The nomenklatura (Russian: номенклату́ра, IPA: [nəmʲɪnklɐˈturə]; Latin: nomenclatura) were a category of people within the Soviet Union and other Eastern Bloc countries who held various key administrative positions in the bureaucracy, running all spheres of those countries' activity: government, industry, agriculture, education, etc., whose positions were granted only with approval by the communist party of each country or region.
Virtually all members of the nomenklatura were members of the Communist Party. Critics of Stalin, such as Milovan Đilas, critically defined them as a new class. Trotsky used the term caste rather than class, because he saw the Soviet Union as a degenerated workers' state, not a new class society. Later developments of Trotsky's theories, such as Tony Cliff's theory of state capitalism, did refer to the nomenklatura as a new class. Richard Pipes, an anti-communist writer, claimed that this system mainly reflected a continuation of the old Tsarist regime, as many former Tsarist officials or "careerists" joined the Bolshevik government during and after the Russian Civil War.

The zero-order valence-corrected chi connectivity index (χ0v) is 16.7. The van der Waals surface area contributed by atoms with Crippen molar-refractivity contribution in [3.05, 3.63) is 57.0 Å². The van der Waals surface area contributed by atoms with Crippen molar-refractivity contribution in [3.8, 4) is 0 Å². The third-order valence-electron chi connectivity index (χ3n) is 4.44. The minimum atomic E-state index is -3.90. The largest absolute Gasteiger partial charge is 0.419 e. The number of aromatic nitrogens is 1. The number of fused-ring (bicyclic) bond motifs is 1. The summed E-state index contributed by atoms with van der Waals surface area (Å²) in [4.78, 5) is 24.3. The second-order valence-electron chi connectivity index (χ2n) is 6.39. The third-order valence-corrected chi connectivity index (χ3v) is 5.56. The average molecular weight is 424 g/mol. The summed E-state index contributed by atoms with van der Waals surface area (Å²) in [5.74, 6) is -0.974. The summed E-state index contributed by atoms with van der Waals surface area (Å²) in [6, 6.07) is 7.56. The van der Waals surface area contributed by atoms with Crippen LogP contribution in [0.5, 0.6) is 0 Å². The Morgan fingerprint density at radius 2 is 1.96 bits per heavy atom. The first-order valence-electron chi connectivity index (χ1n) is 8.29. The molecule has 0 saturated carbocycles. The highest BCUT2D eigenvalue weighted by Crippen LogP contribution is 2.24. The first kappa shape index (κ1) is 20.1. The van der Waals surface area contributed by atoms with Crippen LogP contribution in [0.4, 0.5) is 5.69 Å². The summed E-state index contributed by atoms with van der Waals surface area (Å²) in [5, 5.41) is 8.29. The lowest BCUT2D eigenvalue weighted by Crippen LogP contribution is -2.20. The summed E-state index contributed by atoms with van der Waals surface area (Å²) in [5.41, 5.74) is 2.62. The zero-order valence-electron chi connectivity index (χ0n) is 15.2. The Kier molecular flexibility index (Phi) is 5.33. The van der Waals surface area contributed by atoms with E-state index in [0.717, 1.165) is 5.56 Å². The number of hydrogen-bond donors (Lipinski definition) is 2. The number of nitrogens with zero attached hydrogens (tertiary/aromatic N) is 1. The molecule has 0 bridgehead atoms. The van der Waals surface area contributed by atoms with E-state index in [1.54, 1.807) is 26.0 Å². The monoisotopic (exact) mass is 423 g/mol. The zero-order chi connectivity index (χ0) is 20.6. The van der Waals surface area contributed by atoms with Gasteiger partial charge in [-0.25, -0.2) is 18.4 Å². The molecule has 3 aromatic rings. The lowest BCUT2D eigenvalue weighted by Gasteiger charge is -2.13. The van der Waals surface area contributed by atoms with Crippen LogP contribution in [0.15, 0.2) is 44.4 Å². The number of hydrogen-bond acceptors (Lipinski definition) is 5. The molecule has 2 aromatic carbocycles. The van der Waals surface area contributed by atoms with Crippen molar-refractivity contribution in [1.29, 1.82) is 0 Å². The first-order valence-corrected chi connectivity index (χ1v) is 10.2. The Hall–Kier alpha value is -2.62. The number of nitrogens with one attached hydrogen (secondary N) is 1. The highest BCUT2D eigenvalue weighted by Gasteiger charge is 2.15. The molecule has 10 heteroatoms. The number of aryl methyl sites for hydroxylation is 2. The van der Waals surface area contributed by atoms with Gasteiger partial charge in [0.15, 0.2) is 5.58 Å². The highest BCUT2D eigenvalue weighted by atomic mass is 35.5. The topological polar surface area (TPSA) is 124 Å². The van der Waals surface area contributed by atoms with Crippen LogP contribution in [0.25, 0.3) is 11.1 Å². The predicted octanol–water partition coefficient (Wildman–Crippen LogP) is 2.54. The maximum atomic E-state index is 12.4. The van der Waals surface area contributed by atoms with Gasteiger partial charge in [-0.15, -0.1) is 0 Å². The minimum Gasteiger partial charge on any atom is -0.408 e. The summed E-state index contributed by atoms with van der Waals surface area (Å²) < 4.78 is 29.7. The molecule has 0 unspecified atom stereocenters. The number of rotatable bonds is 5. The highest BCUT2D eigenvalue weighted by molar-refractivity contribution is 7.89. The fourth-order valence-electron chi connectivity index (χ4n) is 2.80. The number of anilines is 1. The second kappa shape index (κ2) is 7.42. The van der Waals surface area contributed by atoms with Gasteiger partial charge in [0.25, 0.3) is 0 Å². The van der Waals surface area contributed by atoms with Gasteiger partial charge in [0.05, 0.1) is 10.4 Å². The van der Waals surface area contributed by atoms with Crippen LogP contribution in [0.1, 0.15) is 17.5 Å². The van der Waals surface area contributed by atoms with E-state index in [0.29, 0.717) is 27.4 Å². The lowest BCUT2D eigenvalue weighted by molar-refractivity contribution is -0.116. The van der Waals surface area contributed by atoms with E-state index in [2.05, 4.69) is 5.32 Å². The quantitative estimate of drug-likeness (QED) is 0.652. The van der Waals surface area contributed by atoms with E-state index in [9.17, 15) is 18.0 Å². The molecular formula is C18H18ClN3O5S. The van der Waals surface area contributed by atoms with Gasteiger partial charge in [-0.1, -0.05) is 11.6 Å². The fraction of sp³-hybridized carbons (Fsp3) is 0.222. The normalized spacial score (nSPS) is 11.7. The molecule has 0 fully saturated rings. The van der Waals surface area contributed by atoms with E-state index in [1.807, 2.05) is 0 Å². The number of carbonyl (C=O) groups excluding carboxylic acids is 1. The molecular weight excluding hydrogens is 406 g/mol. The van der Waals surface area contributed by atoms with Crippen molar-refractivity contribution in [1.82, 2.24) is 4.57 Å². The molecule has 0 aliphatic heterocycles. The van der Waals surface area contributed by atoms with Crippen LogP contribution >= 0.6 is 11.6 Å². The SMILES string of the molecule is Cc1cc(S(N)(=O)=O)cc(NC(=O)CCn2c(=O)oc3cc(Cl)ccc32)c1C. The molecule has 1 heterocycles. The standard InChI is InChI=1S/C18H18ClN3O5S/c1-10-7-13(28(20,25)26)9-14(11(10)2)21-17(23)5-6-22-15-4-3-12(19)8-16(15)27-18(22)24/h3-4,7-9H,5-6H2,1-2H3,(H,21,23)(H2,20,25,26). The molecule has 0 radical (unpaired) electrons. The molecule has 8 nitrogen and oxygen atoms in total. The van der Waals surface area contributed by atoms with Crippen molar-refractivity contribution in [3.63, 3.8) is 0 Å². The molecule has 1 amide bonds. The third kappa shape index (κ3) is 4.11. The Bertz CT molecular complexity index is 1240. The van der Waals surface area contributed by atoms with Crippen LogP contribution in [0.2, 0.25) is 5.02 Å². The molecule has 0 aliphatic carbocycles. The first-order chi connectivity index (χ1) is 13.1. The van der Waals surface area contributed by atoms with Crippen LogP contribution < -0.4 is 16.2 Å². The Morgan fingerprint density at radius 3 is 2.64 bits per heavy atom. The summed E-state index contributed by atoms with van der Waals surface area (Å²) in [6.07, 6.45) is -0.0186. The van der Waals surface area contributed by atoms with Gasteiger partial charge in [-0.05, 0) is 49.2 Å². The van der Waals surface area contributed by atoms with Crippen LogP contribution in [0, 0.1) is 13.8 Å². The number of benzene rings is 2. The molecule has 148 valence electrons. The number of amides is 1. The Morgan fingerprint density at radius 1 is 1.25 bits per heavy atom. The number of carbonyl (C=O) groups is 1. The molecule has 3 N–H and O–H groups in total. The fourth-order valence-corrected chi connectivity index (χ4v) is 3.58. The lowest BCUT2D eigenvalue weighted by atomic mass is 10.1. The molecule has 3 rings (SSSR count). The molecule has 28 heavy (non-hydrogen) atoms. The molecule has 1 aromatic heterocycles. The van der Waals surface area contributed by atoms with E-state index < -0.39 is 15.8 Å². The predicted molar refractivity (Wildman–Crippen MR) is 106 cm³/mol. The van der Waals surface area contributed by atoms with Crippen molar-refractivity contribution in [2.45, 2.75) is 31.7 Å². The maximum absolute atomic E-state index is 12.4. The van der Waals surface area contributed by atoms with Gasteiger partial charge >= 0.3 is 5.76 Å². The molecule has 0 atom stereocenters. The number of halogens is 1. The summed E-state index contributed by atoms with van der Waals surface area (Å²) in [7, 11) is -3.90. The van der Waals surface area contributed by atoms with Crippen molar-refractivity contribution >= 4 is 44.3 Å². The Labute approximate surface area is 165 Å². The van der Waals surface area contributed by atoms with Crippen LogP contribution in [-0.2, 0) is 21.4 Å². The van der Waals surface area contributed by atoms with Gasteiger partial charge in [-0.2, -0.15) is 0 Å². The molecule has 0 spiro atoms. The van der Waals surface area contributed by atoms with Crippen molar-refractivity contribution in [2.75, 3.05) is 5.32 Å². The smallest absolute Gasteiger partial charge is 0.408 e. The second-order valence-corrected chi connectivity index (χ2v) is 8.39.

The nomenklatura forming a de facto elite of public powers in the previous Eastern Bloc, may be compared to the western establishment holding or controlling both private and public powers (e.g., media, finance, trade, industry, state and institutions).